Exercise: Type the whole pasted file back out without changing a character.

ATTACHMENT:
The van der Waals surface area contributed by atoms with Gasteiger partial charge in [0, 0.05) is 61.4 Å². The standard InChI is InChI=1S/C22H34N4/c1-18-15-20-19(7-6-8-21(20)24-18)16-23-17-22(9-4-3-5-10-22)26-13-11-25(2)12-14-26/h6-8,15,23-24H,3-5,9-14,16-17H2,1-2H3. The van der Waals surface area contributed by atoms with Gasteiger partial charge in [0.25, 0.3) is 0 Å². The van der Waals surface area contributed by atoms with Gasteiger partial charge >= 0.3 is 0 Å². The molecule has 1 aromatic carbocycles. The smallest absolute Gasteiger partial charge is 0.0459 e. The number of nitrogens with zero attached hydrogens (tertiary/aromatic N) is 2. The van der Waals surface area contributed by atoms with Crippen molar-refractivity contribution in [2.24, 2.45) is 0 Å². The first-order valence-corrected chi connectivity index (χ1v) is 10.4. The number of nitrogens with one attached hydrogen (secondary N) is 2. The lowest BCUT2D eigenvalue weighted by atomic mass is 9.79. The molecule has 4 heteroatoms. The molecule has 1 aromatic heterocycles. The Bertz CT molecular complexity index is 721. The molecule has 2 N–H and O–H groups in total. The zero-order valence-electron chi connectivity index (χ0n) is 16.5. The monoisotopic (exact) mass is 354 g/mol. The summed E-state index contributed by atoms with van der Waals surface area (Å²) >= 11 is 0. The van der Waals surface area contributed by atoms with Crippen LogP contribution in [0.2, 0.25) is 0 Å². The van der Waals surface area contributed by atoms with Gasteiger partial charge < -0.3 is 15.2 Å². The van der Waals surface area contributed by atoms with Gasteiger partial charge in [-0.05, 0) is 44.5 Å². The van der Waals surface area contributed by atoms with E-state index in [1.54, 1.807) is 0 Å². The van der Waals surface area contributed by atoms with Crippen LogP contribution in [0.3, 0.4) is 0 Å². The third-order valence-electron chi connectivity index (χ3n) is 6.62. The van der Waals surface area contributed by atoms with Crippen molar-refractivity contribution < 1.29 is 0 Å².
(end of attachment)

The van der Waals surface area contributed by atoms with Gasteiger partial charge in [0, 0.05) is 61.4 Å². The standard InChI is InChI=1S/C22H34N4/c1-18-15-20-19(7-6-8-21(20)24-18)16-23-17-22(9-4-3-5-10-22)26-13-11-25(2)12-14-26/h6-8,15,23-24H,3-5,9-14,16-17H2,1-2H3. The van der Waals surface area contributed by atoms with Gasteiger partial charge in [0.25, 0.3) is 0 Å². The van der Waals surface area contributed by atoms with Gasteiger partial charge >= 0.3 is 0 Å². The molecule has 1 aromatic carbocycles. The smallest absolute Gasteiger partial charge is 0.0459 e. The number of nitrogens with zero attached hydrogens (tertiary/aromatic N) is 2. The van der Waals surface area contributed by atoms with Crippen molar-refractivity contribution in [2.24, 2.45) is 0 Å². The first-order valence-corrected chi connectivity index (χ1v) is 10.4. The number of nitrogens with one attached hydrogen (secondary N) is 2. The lowest BCUT2D eigenvalue weighted by atomic mass is 9.79. The molecule has 4 heteroatoms. The molecule has 1 aromatic heterocycles. The Bertz CT molecular complexity index is 721. The molecule has 2 N–H and O–H groups in total. The zero-order valence-electron chi connectivity index (χ0n) is 16.5. The monoisotopic (exact) mass is 354 g/mol. The summed E-state index contributed by atoms with van der Waals surface area (Å²) >= 11 is 0. The van der Waals surface area contributed by atoms with Crippen LogP contribution in [0.2, 0.25) is 0 Å². The van der Waals surface area contributed by atoms with Gasteiger partial charge < -0.3 is 15.2 Å². The van der Waals surface area contributed by atoms with Gasteiger partial charge in [-0.05, 0) is 44.5 Å². The van der Waals surface area contributed by atoms with E-state index in [1.54, 1.807) is 0 Å². The van der Waals surface area contributed by atoms with Crippen LogP contribution in [0.3, 0.4) is 0 Å². The third-order valence-electron chi connectivity index (χ3n) is 6.62. The van der Waals surface area contributed by atoms with Crippen molar-refractivity contribution < 1.29 is 0 Å².